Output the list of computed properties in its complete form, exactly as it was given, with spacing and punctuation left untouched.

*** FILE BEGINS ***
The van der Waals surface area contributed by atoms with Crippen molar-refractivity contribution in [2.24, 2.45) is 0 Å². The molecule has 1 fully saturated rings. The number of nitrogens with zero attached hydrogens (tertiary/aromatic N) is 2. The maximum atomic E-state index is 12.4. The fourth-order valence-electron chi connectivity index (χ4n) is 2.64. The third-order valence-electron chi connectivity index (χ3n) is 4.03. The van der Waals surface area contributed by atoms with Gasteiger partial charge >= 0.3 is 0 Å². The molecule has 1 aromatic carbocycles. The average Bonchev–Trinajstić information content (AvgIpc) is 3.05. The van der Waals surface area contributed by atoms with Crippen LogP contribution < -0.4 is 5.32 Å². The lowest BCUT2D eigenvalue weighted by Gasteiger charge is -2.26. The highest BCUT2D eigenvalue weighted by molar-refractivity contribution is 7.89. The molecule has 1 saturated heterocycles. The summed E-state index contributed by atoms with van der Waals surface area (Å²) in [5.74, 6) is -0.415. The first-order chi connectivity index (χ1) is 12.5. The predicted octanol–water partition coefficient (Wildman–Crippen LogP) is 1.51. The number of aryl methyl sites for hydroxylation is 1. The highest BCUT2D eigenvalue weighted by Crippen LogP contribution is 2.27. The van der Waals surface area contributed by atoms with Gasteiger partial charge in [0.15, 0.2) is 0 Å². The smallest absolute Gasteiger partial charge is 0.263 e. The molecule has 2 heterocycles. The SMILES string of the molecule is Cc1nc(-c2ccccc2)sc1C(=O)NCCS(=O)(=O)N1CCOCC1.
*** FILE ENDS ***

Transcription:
The van der Waals surface area contributed by atoms with Crippen molar-refractivity contribution in [2.24, 2.45) is 0 Å². The molecule has 1 fully saturated rings. The number of nitrogens with zero attached hydrogens (tertiary/aromatic N) is 2. The maximum atomic E-state index is 12.4. The fourth-order valence-electron chi connectivity index (χ4n) is 2.64. The third-order valence-electron chi connectivity index (χ3n) is 4.03. The van der Waals surface area contributed by atoms with Gasteiger partial charge >= 0.3 is 0 Å². The molecule has 1 aromatic carbocycles. The average Bonchev–Trinajstić information content (AvgIpc) is 3.05. The van der Waals surface area contributed by atoms with Crippen LogP contribution < -0.4 is 5.32 Å². The lowest BCUT2D eigenvalue weighted by Gasteiger charge is -2.26. The highest BCUT2D eigenvalue weighted by molar-refractivity contribution is 7.89. The molecule has 1 saturated heterocycles. The summed E-state index contributed by atoms with van der Waals surface area (Å²) in [5.74, 6) is -0.415. The first-order chi connectivity index (χ1) is 12.5. The predicted octanol–water partition coefficient (Wildman–Crippen LogP) is 1.51. The number of aryl methyl sites for hydroxylation is 1. The highest BCUT2D eigenvalue weighted by Crippen LogP contribution is 2.27. The van der Waals surface area contributed by atoms with Gasteiger partial charge in [0.15, 0.2) is 0 Å². The smallest absolute Gasteiger partial charge is 0.263 e. The molecule has 2 heterocycles. The SMILES string of the molecule is Cc1nc(-c2ccccc2)sc1C(=O)NCCS(=O)(=O)N1CCOCC1.